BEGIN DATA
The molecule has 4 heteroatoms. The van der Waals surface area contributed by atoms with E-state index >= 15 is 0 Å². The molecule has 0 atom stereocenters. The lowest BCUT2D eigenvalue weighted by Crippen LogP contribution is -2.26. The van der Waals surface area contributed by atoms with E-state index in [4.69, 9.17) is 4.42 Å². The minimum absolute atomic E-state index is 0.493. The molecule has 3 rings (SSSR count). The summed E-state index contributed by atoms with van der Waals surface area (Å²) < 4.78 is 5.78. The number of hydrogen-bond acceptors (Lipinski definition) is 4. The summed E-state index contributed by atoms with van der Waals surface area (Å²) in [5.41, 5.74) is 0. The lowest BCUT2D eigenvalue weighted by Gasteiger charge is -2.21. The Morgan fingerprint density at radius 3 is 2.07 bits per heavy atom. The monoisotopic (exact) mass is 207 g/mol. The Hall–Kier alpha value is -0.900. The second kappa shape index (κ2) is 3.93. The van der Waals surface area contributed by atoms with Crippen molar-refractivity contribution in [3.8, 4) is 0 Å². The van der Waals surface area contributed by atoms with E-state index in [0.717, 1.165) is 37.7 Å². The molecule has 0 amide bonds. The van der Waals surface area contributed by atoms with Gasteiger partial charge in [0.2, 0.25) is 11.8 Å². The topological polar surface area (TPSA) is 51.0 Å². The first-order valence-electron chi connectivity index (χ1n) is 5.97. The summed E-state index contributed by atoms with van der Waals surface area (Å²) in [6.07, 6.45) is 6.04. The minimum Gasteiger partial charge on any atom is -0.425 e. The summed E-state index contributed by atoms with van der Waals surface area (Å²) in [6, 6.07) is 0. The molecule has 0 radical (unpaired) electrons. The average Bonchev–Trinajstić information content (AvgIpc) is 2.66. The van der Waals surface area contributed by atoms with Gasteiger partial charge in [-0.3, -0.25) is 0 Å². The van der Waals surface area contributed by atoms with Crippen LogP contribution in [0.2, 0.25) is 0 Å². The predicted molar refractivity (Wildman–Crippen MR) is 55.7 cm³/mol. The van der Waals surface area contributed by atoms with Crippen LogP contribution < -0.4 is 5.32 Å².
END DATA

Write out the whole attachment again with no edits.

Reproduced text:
The molecule has 4 heteroatoms. The van der Waals surface area contributed by atoms with E-state index >= 15 is 0 Å². The molecule has 0 atom stereocenters. The lowest BCUT2D eigenvalue weighted by Crippen LogP contribution is -2.26. The van der Waals surface area contributed by atoms with E-state index in [4.69, 9.17) is 4.42 Å². The minimum absolute atomic E-state index is 0.493. The molecule has 3 rings (SSSR count). The summed E-state index contributed by atoms with van der Waals surface area (Å²) < 4.78 is 5.78. The number of hydrogen-bond acceptors (Lipinski definition) is 4. The summed E-state index contributed by atoms with van der Waals surface area (Å²) in [5.41, 5.74) is 0. The lowest BCUT2D eigenvalue weighted by Gasteiger charge is -2.21. The Morgan fingerprint density at radius 3 is 2.07 bits per heavy atom. The monoisotopic (exact) mass is 207 g/mol. The Hall–Kier alpha value is -0.900. The second kappa shape index (κ2) is 3.93. The van der Waals surface area contributed by atoms with Crippen molar-refractivity contribution in [3.8, 4) is 0 Å². The van der Waals surface area contributed by atoms with E-state index in [0.717, 1.165) is 37.7 Å². The molecule has 0 amide bonds. The van der Waals surface area contributed by atoms with Gasteiger partial charge in [0.2, 0.25) is 11.8 Å². The topological polar surface area (TPSA) is 51.0 Å². The first-order valence-electron chi connectivity index (χ1n) is 5.97. The summed E-state index contributed by atoms with van der Waals surface area (Å²) in [6.07, 6.45) is 6.04. The minimum Gasteiger partial charge on any atom is -0.425 e. The summed E-state index contributed by atoms with van der Waals surface area (Å²) in [6, 6.07) is 0. The molecule has 0 radical (unpaired) electrons. The average Bonchev–Trinajstić information content (AvgIpc) is 2.66. The van der Waals surface area contributed by atoms with Gasteiger partial charge in [-0.3, -0.25) is 0 Å². The van der Waals surface area contributed by atoms with Crippen LogP contribution in [0.2, 0.25) is 0 Å². The predicted molar refractivity (Wildman–Crippen MR) is 55.7 cm³/mol. The van der Waals surface area contributed by atoms with Crippen LogP contribution < -0.4 is 5.32 Å².